Bad Company

Not long ago, one of America’s cable news networks aired an interview with two members of the family that produced President John F. Kennedy, and Senators Robert and Ted Kennedy. If you follow the news you have probably heard that substance abuse problems have plagued several members of this family. These two gentlemen, both appearing to be in their forties, well groomed, educated and articulate, came bravely forward to tell the story of their recovery. Toward the end of the interview they stated emphatically that, after many attempts to get sober, their recovery was only complete, with optimal relapse prevention, when they had cut all ties to addicts and abusers.

Now, think about this. They’d been using for decades. They knew lots of people in that world, and they may have formed close relationships and emotional bonds with some of those folks. They may have even developed a sense of duty or obligation to some of them for one reason or another. They may have felt powerful feelings of compassion and even pity for the ones who hadn’t recovered. But when all was said and done, despite the attachment they felt toward those people, they realized that their own survival was on the line. And in order for them to survive, they had no choice but to leave them all – yes, all of the people they’d ever gotten high or drunk with. And a gut-wrenching decision it must have been.

This story should be a lesson for all of us, even if we have no drug or alcohol issues. Now, many of us are good at learning life lessons through hearing stories. But if you prefer a more scientific approach, you need to know about The National Institutes of Health.

The National Institutes of Health is one of our most precious resources. They do great work providing information about many areas of concern, including mental health and addictions. Since addiction is one of America’s most devastating health issues, they’re committed to reducing the addiction problem in the U.S. In pursuing effective solutions, they are involved in various kinds of studies – experiments, surveys and so on – to determine the optimal approaches to treating addiction. One way they report their findings is through PubMed.gov. In February of 2012 they issued a report on the effectiveness of Alcoholics Anonymous. The aim was to determine whether it’s effective; and if so, what specifically it is about AA that works and what doesn’t work. Here’s what they came up with:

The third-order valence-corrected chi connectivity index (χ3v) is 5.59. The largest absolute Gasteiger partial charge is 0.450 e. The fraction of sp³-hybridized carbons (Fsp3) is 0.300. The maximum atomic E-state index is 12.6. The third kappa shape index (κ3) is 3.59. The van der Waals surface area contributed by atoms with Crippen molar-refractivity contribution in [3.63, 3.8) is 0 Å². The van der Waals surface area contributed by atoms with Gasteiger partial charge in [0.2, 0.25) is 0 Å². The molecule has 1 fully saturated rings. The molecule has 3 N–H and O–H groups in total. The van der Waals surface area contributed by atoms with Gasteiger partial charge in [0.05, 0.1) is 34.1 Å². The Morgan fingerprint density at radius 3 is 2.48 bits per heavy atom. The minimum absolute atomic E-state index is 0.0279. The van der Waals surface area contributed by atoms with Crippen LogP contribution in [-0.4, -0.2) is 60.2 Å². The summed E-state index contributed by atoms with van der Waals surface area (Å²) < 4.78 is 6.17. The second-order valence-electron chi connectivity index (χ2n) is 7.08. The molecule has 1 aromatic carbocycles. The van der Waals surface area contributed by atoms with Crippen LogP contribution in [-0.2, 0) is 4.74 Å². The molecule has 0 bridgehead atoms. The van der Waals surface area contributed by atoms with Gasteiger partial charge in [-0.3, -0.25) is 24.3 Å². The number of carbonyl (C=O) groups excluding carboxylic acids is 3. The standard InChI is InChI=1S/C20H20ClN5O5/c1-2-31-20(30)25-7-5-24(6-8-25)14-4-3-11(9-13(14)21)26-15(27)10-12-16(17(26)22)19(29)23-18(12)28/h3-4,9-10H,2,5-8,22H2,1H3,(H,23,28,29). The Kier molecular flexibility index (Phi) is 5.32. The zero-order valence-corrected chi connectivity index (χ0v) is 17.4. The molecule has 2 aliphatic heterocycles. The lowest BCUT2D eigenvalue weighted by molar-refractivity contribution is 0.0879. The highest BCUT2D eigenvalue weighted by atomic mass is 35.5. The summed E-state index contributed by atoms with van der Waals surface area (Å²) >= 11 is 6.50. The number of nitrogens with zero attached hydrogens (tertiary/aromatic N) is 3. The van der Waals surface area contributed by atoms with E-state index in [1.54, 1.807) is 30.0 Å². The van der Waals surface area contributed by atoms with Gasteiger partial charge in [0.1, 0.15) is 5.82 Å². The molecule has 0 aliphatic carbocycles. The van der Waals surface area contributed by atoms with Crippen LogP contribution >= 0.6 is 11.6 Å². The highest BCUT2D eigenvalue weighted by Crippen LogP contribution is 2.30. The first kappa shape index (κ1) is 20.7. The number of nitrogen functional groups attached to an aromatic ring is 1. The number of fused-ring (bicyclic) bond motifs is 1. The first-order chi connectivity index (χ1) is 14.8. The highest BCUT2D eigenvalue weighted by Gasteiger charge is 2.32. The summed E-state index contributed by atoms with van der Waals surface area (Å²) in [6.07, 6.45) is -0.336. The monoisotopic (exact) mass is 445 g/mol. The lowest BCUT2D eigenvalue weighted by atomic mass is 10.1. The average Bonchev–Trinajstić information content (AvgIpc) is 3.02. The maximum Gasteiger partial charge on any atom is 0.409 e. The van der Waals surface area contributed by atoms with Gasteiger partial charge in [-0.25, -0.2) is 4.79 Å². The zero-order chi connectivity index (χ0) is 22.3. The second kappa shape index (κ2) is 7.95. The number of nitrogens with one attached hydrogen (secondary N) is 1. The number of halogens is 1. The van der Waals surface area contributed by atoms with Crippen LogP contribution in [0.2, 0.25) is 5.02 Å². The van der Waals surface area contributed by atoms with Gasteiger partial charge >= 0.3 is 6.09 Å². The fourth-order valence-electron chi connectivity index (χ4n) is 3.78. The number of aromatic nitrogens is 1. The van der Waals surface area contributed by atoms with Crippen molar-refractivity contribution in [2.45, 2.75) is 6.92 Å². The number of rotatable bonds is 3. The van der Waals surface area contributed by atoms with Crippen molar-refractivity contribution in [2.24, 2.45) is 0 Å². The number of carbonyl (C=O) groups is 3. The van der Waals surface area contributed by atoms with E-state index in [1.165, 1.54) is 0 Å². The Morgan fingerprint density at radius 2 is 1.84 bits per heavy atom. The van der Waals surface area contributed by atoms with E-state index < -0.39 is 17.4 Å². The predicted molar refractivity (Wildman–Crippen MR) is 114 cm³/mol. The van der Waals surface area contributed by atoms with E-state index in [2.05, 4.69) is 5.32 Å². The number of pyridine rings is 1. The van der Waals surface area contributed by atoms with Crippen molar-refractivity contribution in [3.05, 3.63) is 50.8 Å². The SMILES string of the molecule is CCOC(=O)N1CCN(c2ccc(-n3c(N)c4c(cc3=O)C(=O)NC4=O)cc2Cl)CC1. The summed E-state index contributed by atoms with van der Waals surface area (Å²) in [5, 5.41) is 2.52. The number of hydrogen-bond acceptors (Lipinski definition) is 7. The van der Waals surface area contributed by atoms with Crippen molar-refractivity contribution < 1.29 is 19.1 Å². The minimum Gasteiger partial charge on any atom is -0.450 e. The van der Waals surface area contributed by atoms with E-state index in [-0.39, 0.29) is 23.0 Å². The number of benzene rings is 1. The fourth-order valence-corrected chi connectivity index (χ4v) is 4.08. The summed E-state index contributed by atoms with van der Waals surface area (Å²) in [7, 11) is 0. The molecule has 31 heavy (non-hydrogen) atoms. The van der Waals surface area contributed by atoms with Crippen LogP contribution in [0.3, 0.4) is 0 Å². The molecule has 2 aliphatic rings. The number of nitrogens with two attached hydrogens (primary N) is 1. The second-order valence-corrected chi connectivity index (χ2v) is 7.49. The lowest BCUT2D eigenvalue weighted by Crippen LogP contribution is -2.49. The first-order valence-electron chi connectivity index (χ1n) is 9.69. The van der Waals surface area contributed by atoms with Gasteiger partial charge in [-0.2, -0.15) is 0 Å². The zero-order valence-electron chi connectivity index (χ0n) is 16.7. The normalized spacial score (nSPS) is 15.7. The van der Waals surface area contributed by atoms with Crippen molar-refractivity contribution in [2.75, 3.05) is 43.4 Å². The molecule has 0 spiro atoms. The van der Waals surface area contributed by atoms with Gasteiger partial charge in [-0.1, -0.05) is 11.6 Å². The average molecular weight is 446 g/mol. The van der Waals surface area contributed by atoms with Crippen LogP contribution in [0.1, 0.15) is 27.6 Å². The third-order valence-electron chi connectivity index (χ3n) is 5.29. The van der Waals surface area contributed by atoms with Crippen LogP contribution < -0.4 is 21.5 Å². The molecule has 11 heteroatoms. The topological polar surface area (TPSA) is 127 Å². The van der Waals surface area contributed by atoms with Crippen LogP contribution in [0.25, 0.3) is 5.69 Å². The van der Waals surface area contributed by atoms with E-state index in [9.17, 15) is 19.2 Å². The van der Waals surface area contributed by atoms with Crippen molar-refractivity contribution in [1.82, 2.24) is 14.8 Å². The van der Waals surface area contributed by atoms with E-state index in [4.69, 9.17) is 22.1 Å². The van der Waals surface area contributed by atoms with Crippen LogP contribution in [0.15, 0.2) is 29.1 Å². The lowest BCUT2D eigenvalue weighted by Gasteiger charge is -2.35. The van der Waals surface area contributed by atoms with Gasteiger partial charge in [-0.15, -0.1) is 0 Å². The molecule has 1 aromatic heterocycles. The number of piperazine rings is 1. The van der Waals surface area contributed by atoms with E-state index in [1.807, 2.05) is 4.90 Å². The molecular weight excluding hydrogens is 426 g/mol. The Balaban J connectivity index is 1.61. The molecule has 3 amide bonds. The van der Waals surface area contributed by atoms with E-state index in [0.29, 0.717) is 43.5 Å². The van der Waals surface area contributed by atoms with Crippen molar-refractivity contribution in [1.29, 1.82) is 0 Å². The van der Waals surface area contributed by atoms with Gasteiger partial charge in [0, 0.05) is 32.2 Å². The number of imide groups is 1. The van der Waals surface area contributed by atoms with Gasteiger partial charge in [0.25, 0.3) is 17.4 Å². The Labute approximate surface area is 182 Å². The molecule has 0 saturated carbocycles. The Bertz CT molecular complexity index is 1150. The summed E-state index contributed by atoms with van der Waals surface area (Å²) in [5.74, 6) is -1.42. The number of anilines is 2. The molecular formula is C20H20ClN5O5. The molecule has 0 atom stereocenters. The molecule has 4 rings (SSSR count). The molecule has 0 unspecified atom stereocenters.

“CONCLUSION: While Alcoholics Anonymous facilitates recovery by mobilizing several processes simultaneously, it is changes in social factors which appear to be of primary importance.”
The short abstract is available at:
http://www.ncbi.nlm.nih.gov/pubmed/21917054

To compare the above information with information from another organization, check this out. The Institute for Research, Training and Education in Addictions offers compelling evidence that addiction is not just a physical or biological matter. In other words, it’s not just a disease. It appears that the recovery for chemical dependency or addiction is strongly influenced by the company kept by the addict. In a recent article that site said the following:
“Health is social. Substance use is part of overall health. Even among substance users who meet the criteria for dependence, amounts and patterns of use are influenced by social environment.”

You can read the whole article at:
http://ireta.org/2014/05/16/we-cant-ignore-the-social-aspects-of-substance-use-addiction-and-treatment/

While I do not specialize in addictions treatment, I’ve succeeded in treating clients with addictions, especially when the clients were powerfully motivated to resolve the social aspects of the problem, as well as its psychological aspects. As I’ve implied earlier, it takes immense courage to say goodbye to the people you’ve been hanging out with for so long; people with whom you’ve shared a lot of pain. One thing to remember: if they love you … if they care about you, they’ll understand. They’ll know you need to let them go.

Now there’s another thing to consider: the spiritual piece of the problem. It seems unwise to leave that piece out, since the role of faith in the recovery process is well documented. Just wanted to make that point, and in the interest of brevity, leave it for a separate article. But for the time being, check out the following article provided by the Substance Abuse and Mental Health Services Administration.

http://store.samhsa.gov/product/Faith-and-Recovery-The-Healing-Role-of-Faith-Based-Organizations/DVD255

Addiction is a highly complex problem; this is not intended to simplify it. If the emphasis on the social aspect of addiction speaks to you, maybe it’s been worthwhile. Please feel free to share this with anyone you think might benefit.